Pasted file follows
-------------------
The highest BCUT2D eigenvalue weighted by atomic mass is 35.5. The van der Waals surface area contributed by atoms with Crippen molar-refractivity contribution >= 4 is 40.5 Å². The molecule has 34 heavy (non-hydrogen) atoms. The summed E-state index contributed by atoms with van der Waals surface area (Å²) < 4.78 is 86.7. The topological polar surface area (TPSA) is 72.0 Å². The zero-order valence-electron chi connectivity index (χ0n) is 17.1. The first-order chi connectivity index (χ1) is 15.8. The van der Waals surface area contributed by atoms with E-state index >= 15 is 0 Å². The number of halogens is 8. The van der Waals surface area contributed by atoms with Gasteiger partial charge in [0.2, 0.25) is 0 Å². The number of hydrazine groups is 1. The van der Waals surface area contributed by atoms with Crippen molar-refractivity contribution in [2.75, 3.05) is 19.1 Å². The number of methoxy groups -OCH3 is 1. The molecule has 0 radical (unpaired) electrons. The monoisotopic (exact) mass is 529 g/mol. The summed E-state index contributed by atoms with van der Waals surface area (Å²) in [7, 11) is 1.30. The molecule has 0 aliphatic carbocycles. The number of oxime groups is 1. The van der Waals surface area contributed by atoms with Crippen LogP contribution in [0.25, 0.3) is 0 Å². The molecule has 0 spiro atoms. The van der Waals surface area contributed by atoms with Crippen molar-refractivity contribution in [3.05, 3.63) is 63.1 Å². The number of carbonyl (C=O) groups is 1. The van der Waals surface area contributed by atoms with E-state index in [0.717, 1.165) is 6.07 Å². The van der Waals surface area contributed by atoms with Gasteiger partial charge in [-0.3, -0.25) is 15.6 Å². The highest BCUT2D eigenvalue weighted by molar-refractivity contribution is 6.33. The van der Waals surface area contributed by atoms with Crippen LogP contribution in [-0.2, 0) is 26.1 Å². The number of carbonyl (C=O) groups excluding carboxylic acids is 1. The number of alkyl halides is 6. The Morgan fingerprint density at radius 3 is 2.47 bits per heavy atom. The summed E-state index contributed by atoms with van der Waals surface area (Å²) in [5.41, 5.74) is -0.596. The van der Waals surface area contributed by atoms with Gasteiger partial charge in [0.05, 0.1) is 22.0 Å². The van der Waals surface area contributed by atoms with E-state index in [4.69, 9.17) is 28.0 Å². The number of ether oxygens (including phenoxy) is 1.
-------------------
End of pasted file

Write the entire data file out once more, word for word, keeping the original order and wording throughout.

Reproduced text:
The highest BCUT2D eigenvalue weighted by atomic mass is 35.5. The van der Waals surface area contributed by atoms with Crippen molar-refractivity contribution >= 4 is 40.5 Å². The molecule has 34 heavy (non-hydrogen) atoms. The summed E-state index contributed by atoms with van der Waals surface area (Å²) < 4.78 is 86.7. The topological polar surface area (TPSA) is 72.0 Å². The zero-order valence-electron chi connectivity index (χ0n) is 17.1. The first-order chi connectivity index (χ1) is 15.8. The van der Waals surface area contributed by atoms with E-state index >= 15 is 0 Å². The number of halogens is 8. The van der Waals surface area contributed by atoms with Gasteiger partial charge in [0.2, 0.25) is 0 Å². The number of hydrazine groups is 1. The van der Waals surface area contributed by atoms with Crippen molar-refractivity contribution in [2.75, 3.05) is 19.1 Å². The number of methoxy groups -OCH3 is 1. The molecule has 0 radical (unpaired) electrons. The monoisotopic (exact) mass is 529 g/mol. The summed E-state index contributed by atoms with van der Waals surface area (Å²) in [7, 11) is 1.30. The molecule has 0 aliphatic carbocycles. The number of oxime groups is 1. The van der Waals surface area contributed by atoms with Crippen LogP contribution in [0.25, 0.3) is 0 Å². The molecule has 0 spiro atoms. The van der Waals surface area contributed by atoms with Crippen molar-refractivity contribution in [3.05, 3.63) is 63.1 Å². The number of carbonyl (C=O) groups is 1. The van der Waals surface area contributed by atoms with E-state index in [0.717, 1.165) is 6.07 Å². The van der Waals surface area contributed by atoms with Gasteiger partial charge in [-0.3, -0.25) is 15.6 Å². The highest BCUT2D eigenvalue weighted by molar-refractivity contribution is 6.33. The van der Waals surface area contributed by atoms with Crippen LogP contribution in [-0.2, 0) is 26.1 Å². The number of carbonyl (C=O) groups excluding carboxylic acids is 1. The number of alkyl halides is 6. The Morgan fingerprint density at radius 3 is 2.47 bits per heavy atom. The summed E-state index contributed by atoms with van der Waals surface area (Å²) in [5.41, 5.74) is -0.596. The van der Waals surface area contributed by atoms with Gasteiger partial charge in [0.05, 0.1) is 22.0 Å². The van der Waals surface area contributed by atoms with E-state index in [4.69, 9.17) is 28.0 Å². The number of ether oxygens (including phenoxy) is 1.